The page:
back to article Sick of these new dot-words? Join the .club – it's the only one challenging .com

Las Vegas loves a show. And so it was earlier this week when domain-name conference NamesCon held an auction for more than 100 high-value names. The auction has been hailed as a success, especially given two headline sales: homecare.com for $350,000 and wine.club for $140,000. But we thought we'd dig into the results to see …

  1. Anonymous Coward
    Anonymous Coward

    Sorry, I'm all out of tears.

  2. Trigonoceps occipitalis Silver badge

    Everyone remains confident that 2015 will be the year of new internet domains.

    And Linux on the desktop.

  3. Mark 85 Silver badge

    Not impressed...

    All this sound like pure unadulterated PR BS... seriously? Like most users won't just hit Google? Someone trying to make a bubble? I'd like to use billy.club to smack someone...

  4. frank ly

    NamesCon?

    How very appropriate.

    1. Graham Marsden
      Unhappy

      Re: NamesCon?

      Yep, Names Con says it all.

  5. Dave Harvey

    Will be be as "successful" as .biz ?

    "Everyone knows" that .biz was only used by companies that were too late to get a real domain and non inventive enough to get a name which was still free in a "real" tld, and so are seen as "losers" from the start. Why should users of ANY of the new tlds be seen any differently?

  6. colin.club

    Although, biased, I do believe that .CLUB is very different than .biz, .info, .mobi -- all generic terms that fundamentally compete directly with .COM. .CLUB is more similar to a .ORG - a domain with meaning that represents a group. Ultimately the new domain extensions with meaning will succeed but the ones that don't have meaning and try to be the next .COM will fail (.web could the be only exception)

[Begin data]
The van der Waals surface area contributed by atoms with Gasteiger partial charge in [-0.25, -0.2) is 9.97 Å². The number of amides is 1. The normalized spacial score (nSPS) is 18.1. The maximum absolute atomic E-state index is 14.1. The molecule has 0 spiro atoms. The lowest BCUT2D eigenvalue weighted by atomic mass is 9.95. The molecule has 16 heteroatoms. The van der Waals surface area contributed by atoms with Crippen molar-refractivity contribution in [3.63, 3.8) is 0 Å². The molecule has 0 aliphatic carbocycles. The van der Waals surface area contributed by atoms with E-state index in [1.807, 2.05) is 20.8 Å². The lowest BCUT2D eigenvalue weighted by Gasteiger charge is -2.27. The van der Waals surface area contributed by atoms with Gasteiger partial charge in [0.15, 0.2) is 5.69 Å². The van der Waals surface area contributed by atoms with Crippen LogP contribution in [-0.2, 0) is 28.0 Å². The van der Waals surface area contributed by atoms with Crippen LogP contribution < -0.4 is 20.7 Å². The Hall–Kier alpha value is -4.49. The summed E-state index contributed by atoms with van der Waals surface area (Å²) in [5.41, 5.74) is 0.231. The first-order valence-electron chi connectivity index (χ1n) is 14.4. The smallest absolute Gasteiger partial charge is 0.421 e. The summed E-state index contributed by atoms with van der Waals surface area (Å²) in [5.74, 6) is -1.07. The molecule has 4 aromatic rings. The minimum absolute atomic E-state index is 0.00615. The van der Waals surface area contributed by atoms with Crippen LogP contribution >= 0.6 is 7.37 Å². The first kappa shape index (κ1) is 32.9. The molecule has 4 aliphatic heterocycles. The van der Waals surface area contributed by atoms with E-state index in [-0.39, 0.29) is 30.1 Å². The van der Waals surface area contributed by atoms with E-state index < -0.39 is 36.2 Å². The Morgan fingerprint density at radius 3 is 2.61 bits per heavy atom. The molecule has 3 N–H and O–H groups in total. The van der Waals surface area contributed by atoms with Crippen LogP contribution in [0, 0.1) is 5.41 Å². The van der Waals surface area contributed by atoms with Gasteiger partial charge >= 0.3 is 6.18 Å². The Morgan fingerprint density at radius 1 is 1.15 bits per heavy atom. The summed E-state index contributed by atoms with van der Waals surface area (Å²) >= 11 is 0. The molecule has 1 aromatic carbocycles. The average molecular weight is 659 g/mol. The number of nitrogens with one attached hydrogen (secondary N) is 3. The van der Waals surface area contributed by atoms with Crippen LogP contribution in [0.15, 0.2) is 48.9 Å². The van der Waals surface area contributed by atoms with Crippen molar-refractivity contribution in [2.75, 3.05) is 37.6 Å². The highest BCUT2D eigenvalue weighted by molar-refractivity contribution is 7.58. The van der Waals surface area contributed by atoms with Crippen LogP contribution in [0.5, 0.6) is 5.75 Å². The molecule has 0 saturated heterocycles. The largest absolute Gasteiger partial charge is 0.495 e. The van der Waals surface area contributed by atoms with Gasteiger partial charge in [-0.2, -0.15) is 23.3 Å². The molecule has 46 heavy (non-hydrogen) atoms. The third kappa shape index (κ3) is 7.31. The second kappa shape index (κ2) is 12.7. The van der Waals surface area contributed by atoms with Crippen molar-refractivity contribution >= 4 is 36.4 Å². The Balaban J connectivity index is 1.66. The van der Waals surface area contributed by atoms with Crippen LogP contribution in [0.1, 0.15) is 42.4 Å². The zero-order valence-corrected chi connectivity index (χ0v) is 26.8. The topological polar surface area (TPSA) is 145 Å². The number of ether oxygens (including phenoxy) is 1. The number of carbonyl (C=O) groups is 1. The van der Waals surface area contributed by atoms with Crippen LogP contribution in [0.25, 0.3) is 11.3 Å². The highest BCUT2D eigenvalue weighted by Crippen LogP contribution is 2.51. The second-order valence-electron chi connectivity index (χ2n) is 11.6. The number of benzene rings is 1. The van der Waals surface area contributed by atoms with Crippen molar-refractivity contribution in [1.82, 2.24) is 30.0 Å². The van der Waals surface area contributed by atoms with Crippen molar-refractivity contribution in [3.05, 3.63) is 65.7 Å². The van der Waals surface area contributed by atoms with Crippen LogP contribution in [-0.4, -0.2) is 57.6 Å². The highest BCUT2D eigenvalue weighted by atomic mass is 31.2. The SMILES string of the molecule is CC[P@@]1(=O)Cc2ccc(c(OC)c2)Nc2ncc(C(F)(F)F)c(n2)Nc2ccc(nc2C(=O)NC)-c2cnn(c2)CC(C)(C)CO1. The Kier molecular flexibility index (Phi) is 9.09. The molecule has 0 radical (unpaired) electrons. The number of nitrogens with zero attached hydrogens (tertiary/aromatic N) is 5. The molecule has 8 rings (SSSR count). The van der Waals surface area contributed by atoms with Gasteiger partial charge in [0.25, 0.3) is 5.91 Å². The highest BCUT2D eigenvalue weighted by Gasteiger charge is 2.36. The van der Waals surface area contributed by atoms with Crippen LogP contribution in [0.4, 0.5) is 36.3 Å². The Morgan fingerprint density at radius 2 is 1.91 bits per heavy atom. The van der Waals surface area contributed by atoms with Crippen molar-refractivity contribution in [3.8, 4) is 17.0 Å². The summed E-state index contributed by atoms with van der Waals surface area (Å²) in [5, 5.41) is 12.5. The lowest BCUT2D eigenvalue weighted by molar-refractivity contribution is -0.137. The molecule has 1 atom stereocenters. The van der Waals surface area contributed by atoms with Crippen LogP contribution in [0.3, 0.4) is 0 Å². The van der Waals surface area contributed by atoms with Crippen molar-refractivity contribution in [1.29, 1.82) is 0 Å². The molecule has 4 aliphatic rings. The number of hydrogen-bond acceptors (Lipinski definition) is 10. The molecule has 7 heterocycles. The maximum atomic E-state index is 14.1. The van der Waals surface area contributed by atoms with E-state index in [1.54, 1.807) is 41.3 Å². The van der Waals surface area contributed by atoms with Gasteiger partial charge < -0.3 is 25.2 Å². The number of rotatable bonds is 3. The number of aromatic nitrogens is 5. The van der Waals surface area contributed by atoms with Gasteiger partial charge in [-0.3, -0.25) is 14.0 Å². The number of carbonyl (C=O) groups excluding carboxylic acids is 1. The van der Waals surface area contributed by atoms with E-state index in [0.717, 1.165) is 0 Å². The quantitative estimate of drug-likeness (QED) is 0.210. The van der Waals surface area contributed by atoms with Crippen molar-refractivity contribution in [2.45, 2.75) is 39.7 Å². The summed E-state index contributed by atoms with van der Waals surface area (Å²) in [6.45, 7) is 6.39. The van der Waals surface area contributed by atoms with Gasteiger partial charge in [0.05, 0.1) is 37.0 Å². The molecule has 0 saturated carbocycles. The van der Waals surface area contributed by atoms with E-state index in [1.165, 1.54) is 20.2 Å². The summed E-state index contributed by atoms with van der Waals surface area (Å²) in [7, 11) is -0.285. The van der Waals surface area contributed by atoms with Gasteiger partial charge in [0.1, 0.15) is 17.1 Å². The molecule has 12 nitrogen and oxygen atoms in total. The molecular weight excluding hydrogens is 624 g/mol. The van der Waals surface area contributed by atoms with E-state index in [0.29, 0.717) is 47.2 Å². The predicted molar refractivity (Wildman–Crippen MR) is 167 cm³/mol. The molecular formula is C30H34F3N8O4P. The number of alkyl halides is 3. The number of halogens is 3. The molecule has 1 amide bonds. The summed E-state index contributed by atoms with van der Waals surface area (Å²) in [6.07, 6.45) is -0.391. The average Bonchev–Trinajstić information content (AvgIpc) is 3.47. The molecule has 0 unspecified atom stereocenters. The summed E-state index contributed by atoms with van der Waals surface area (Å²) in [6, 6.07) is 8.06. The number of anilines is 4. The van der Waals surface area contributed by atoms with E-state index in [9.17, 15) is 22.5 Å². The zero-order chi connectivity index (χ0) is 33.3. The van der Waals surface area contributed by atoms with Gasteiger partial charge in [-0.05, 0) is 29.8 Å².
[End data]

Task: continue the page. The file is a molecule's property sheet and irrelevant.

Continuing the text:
7. Michael Wojcik Silver badge

    Minor error

    the best dot-club domain up for auction - wine.club - sold for a healthy an idiotic $140,000

    FTFY. HTH. HAND.

  8. Steven Roper

    Value of dot-coms falling

    "That's 55 percent: a high figure, and could well point to the fact that the value of dot-coms is falling."

    Not at all surprised that the value of dotcoms is still falling, and that's even since the dotcom bubble of the 90s. The cybersquatters domain investors have only themselves to blame: people learned many years ago that searching for stuff on the internet by typing "<subject I'm interested in>.com" into the browser address bar was the worst possible way to do it, simply because such efforts invariably led to a parking page devoid of anything useful, offering the domain for sale - or more likely, some spammer's malware-ridden link farm.

    These days, few people remember what or where the address bar even is; most people now simply type what they want into Google* and click the result links - or they follow links posted by their friends on Facebook. Consequently, the domain name is no longer as relevant as it used to be, and these days it doesn't matter if your company has to use something like thisisaverylongdomainnametotypeintoyourbrowseraddressbar.com, since the major driver of traffic now is search engine rank and social media referrals, not so much "accidental drive-by" traffic.

    These days, you don't tell people to "point their browser" to your domain, you just tell them to "find us on Facebook" and link them to your site from there.

    *How many times have you given someone a domain name only to see them type it into the search box instead of the address bar and then click the search result from there?

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